Above all, those are most subject to Envy, which carry the Greatness of their Fortunes, in an infolent and proud Manner: being never well, but while they are showing, how great they are, either by outward Pomp, or by triumphing over all Oppofition, or Competition: Whereas wife Men will rather do Sacrifice to Envy; in fuffering themselves, fometimes of purpose to be croft, and overborne in things, that do not much concern them. Notwithstanding, so much is true; that the Carriage of Greatness, in a plain and open manner (so it be without Arrogancy, and Vain-glory) doth draw lefs Envy, than if it be in a more crafty, and cunning fashion. For in that course, a Man doth but difavow Fortune; and feemeth to be conscious of his own Want in Worth; and doth but teach others to Envy him.

Laftly, to conclude this Part; As we said in the

beginning, that the Act of Envy had somewhat in it of Witchcraft; fo there is no other Cure of Envy, but the cure of Witchcraft: And that is, to remove the Lot (as they call it) and to lay it upon another. For which purpose, the wifer Sort of great Perfons bring in ever upon the Stage, Somebody upon whom to derive the Envy, that would come upon themselves: Sometimes upon Ministers, and Servants; fometimes upon Colleagues and Affociates; and the like: And for that turn, there are never wanting fome Persons of violent and undertaking Natures; who so they may have Power, and Bufinefs, will take it at any Coft.

Now to speak of Public Envy: There is yet some good in Public Envy; whereas in Private, there is none. For Public Envy is as an Oftracifm, that eclipfeth Men when they grow too great: And therefore it is a bridle alfo to Great Ones, to keep them within Bounds.

This Envy, being in the Latin word Invidia, goeth in the Modern Languages, by the name of Difcontentment; (of which we shall speak in handling Sedition :) It is a Disease in a State, like to Infection. For as Infection fpreadeth upon that which is found, and tainteth it; so when Envy is gotten once into a State, it traduceth even the best Actions thereof, and turneth them into an ill Odour. And therefore, there is little won by intermingling of plaufible Actions: For that doth argue but a Weakness, and Fear of Envy; which hurteth fo much the more, as it is likewife ufual in Infections; which, if you fear them, you call them upon you.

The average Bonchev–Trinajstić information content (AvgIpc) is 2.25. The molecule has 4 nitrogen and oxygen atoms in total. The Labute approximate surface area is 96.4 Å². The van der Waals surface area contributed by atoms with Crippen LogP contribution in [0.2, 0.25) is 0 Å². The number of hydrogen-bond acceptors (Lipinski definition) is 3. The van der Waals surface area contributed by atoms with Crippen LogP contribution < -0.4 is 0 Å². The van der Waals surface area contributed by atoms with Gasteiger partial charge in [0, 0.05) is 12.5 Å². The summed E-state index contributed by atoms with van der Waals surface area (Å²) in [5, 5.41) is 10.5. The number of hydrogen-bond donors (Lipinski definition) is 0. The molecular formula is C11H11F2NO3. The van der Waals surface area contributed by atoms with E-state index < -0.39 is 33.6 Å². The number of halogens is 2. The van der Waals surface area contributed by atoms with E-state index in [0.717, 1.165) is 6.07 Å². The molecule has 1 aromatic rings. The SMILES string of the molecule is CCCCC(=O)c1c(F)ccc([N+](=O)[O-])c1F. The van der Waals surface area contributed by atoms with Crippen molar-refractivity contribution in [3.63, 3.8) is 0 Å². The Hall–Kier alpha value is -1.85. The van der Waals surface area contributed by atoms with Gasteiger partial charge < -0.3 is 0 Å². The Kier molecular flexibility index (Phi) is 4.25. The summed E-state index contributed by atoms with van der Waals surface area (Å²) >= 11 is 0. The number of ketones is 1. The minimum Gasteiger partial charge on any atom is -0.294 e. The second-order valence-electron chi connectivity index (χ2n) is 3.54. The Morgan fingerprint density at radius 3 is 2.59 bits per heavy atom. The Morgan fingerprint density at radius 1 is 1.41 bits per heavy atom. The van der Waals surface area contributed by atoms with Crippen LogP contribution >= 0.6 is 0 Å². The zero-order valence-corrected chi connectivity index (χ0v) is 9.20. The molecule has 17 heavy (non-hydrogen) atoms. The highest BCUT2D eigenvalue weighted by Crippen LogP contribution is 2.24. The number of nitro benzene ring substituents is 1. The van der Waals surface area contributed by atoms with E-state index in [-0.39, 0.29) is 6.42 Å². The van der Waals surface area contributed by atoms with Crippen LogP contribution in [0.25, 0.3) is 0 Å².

This Public Envy seemeth to beat chiefly, upon principal Officers, or Minifters, rather than upon Kings, and Estates themselves. But this is a fure Rule, that if the Envy upon the Minister be great, when the cause of it in him is fmall; or if the Envy be general, in a manner, upon all the Minifters of an Estate; then the Envy (though hidden) is truly upon the State itself. And fo much of Public Envy or Difcontentment, and the Difference thereof from Private Envy, which was handled in the first place.

We will add this, in general, touching the Affection of Envy; that of all other Affections, it is the most importune, and continual. For of other Affections, there is occafion given, but now and then: And therefore it was well faid; Invidia feftos dies non agit; for it is ever working upon fome, or other. And it is alfo noted, that Love and Envy do make a Man pine, which other Affections do not; because they are not fo continual. It is also the vileft Affection, and the moft depraved: For which Cause, it is the proper Attribute of the Devil; who is called, The Envious Man, that foweth Tares amongst the Wheat by night. As it always cometh to pass, that Envy worketh subtilely, and in the dark; and to the prejudice of good things, fuch as is the Wheat.